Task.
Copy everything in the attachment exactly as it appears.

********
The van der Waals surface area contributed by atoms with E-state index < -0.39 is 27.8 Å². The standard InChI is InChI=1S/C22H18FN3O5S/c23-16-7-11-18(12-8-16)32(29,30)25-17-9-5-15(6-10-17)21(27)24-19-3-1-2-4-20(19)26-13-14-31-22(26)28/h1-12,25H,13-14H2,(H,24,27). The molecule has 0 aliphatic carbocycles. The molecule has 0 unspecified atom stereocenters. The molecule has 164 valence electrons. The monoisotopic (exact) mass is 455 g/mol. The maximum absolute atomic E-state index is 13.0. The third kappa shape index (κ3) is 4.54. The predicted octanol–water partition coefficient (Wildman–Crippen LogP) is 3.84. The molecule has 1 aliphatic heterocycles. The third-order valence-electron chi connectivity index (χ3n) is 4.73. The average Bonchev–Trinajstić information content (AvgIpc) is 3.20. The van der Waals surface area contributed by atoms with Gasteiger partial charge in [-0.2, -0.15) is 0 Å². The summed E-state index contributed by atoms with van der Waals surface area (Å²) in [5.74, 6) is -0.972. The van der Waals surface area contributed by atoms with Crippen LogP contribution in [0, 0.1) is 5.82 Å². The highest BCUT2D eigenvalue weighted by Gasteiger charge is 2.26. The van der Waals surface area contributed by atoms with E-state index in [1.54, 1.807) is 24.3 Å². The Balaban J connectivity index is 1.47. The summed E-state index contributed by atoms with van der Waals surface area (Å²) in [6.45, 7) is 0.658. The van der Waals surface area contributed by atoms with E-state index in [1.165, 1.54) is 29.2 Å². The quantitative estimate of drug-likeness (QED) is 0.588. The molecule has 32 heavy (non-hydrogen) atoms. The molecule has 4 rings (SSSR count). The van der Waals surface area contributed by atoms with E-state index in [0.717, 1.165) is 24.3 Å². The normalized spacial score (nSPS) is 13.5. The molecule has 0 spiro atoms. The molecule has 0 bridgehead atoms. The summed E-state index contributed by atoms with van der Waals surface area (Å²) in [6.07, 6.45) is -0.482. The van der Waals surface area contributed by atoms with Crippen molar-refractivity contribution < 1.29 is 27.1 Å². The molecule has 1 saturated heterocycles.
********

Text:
The van der Waals surface area contributed by atoms with E-state index < -0.39 is 27.8 Å². The standard InChI is InChI=1S/C22H18FN3O5S/c23-16-7-11-18(12-8-16)32(29,30)25-17-9-5-15(6-10-17)21(27)24-19-3-1-2-4-20(19)26-13-14-31-22(26)28/h1-12,25H,13-14H2,(H,24,27). The molecule has 0 aliphatic carbocycles. The molecule has 0 unspecified atom stereocenters. The molecule has 164 valence electrons. The monoisotopic (exact) mass is 455 g/mol. The maximum absolute atomic E-state index is 13.0. The third kappa shape index (κ3) is 4.54. The predicted octanol–water partition coefficient (Wildman–Crippen LogP) is 3.84. The molecule has 1 aliphatic heterocycles. The third-order valence-electron chi connectivity index (χ3n) is 4.73. The average Bonchev–Trinajstić information content (AvgIpc) is 3.20. The van der Waals surface area contributed by atoms with Gasteiger partial charge in [-0.2, -0.15) is 0 Å². The summed E-state index contributed by atoms with van der Waals surface area (Å²) in [5.74, 6) is -0.972. The van der Waals surface area contributed by atoms with Crippen LogP contribution in [0, 0.1) is 5.82 Å². The highest BCUT2D eigenvalue weighted by Gasteiger charge is 2.26. The van der Waals surface area contributed by atoms with E-state index in [1.54, 1.807) is 24.3 Å². The Balaban J connectivity index is 1.47. The summed E-state index contributed by atoms with van der Waals surface area (Å²) in [6.45, 7) is 0.658. The van der Waals surface area contributed by atoms with E-state index in [1.165, 1.54) is 29.2 Å². The quantitative estimate of drug-likeness (QED) is 0.588. The molecule has 32 heavy (non-hydrogen) atoms. The molecule has 4 rings (SSSR count). The van der Waals surface area contributed by atoms with E-state index in [0.717, 1.165) is 24.3 Å². The normalized spacial score (nSPS) is 13.5. The molecule has 0 spiro atoms. The molecule has 0 bridgehead atoms. The summed E-state index contributed by atoms with van der Waals surface area (Å²) in [6.07, 6.45) is -0.482. The van der Waals surface area contributed by atoms with Crippen molar-refractivity contribution < 1.29 is 27.1 Å². The molecule has 1 saturated heterocycles.